The Indiana Department of Environmental Management and Marion County Health Department continue their cleanup of jet fuel that entered the Pleasant Run Creek after a tanker accident Feb. 20.
IDEM told the Indiana Environmental Reporter that the crews continue to clean up the jet fuel release with skirted and absorbent pads and the use of a vacuum truck.
The agency said the public should avoid the area while cleanup crews continue their work.
According to the Indianapolis Fire Department, the driver of a jet fuel tanker made contact with a guardrail, overturned and caught fire at the southbound Interstate 465 ramp to eastbound Interstate 70.
After a series of explosions, firefighters were able to arrive at the scene, although heavy fire and jet fuel runoff hampered access to the site. Firefighters were able to extinguish the fire in about 40 minutes.
IDEM said an “undetermined” amount of jet fuel entered nearby Pleasant Run Creek through the interstate’s storm water system. The fuel was seen about 1,400 ft. into the creek.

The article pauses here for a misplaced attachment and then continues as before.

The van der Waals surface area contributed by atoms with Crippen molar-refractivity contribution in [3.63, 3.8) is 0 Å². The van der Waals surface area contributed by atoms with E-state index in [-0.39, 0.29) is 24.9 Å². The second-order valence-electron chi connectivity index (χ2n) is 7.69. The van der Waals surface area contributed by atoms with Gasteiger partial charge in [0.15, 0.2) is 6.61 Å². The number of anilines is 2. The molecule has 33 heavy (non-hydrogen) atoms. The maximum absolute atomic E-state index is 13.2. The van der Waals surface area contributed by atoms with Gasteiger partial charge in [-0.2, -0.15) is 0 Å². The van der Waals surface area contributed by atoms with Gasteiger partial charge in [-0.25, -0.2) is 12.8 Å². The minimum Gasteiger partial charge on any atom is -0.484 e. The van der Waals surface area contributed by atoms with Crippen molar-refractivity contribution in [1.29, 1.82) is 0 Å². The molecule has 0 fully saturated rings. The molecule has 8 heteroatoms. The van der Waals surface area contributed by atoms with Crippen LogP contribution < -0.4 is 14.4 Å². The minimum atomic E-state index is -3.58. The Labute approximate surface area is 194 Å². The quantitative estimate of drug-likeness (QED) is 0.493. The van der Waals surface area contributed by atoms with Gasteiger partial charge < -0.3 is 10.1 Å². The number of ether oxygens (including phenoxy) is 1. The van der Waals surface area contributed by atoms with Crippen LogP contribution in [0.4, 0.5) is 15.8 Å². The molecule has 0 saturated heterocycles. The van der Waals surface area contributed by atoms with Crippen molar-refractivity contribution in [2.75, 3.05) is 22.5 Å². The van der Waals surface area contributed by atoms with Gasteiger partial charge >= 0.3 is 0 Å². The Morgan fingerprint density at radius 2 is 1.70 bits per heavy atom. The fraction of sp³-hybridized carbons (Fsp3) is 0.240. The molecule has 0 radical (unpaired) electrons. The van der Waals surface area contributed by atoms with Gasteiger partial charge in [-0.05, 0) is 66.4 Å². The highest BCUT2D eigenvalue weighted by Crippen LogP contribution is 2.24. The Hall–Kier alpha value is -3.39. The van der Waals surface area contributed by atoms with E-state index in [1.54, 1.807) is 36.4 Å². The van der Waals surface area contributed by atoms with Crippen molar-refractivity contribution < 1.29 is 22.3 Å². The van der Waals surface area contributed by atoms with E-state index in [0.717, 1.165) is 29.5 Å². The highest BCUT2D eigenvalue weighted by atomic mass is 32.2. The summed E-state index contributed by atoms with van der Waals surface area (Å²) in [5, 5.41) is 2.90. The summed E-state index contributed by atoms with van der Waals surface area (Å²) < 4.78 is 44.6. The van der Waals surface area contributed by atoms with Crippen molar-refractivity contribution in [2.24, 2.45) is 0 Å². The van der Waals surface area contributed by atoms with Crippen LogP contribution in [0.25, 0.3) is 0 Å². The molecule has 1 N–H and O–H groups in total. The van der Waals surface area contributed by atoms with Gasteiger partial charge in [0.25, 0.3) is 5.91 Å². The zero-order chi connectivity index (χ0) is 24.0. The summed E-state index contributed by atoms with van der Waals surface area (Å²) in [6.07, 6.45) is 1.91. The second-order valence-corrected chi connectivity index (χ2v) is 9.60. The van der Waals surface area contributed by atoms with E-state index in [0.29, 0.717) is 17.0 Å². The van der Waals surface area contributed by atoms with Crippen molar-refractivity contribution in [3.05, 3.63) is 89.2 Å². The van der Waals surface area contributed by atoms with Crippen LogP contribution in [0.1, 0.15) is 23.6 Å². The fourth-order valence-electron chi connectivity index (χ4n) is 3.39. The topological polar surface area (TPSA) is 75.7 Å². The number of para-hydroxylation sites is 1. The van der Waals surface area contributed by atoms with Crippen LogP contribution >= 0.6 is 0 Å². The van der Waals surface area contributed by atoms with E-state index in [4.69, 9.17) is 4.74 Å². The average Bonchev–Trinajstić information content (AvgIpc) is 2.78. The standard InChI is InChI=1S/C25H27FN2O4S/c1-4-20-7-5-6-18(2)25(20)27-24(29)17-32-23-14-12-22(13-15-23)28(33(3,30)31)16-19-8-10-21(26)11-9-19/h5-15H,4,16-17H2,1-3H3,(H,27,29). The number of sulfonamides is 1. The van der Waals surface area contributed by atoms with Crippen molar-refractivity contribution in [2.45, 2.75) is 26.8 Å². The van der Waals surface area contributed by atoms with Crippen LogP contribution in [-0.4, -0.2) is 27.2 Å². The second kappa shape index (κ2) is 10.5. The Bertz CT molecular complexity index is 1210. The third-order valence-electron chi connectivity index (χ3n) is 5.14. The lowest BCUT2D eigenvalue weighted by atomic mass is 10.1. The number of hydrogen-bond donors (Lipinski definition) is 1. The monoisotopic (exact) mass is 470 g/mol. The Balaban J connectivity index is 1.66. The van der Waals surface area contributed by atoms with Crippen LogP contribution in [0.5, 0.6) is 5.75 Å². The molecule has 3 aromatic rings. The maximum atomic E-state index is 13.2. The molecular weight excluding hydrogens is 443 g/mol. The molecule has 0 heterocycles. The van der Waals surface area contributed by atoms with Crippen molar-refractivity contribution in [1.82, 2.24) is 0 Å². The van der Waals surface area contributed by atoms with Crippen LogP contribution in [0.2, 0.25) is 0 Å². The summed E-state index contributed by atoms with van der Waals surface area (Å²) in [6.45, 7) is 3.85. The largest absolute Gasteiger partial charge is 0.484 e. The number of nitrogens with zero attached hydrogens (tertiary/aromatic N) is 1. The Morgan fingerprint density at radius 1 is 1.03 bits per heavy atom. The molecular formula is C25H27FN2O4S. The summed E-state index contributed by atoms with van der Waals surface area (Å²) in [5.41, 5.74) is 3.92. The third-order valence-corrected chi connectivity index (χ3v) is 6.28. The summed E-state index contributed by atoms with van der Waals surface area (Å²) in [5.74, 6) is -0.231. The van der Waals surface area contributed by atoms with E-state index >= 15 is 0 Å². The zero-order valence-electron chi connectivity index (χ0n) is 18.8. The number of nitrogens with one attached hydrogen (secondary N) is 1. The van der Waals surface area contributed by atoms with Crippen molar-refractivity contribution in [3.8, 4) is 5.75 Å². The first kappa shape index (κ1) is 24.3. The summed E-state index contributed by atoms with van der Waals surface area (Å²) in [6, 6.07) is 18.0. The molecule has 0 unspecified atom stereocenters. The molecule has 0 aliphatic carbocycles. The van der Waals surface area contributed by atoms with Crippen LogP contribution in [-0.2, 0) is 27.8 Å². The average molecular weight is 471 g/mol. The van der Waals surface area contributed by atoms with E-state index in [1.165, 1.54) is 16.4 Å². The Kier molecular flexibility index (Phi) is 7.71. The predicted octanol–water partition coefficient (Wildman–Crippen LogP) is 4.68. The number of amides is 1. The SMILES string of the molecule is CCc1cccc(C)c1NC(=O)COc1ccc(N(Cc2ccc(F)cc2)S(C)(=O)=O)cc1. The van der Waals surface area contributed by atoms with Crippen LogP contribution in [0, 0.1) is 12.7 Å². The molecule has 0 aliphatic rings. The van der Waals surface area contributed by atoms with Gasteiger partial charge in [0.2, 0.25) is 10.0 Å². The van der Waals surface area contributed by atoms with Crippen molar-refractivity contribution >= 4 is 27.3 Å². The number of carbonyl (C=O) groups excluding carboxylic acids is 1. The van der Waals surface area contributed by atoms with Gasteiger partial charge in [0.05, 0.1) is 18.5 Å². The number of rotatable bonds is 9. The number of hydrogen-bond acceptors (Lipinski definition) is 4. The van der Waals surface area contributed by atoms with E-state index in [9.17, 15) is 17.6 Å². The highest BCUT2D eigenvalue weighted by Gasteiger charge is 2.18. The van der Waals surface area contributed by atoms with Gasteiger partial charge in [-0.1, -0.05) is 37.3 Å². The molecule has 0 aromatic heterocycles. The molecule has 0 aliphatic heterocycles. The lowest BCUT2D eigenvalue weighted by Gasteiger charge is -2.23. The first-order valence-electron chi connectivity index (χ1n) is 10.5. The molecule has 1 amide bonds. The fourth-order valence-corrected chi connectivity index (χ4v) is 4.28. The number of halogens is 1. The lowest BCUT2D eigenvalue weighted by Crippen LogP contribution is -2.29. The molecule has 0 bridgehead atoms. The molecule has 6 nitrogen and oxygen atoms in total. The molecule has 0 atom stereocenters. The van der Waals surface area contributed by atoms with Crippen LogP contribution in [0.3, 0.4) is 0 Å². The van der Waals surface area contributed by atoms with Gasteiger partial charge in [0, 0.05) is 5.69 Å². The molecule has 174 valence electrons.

IDEM said there are no drinking water intakes along Pleasant Run Creek, which feeds into the White River south of downtown Indianapolis.
The creek has been a dumping ground for upstream industrial pollutants since the late 19th century.
In 2014, environmental groups and state regulators were concerned about toxic pollution from a former coke factory were seeping into the creek.
Data from IDEM, the Marion County Health Department and the Indianapolis Department of Public Works shows that the creek has bacteria problems, low levels of dissolved oxygen and high levels of nitrogen and phosphorus.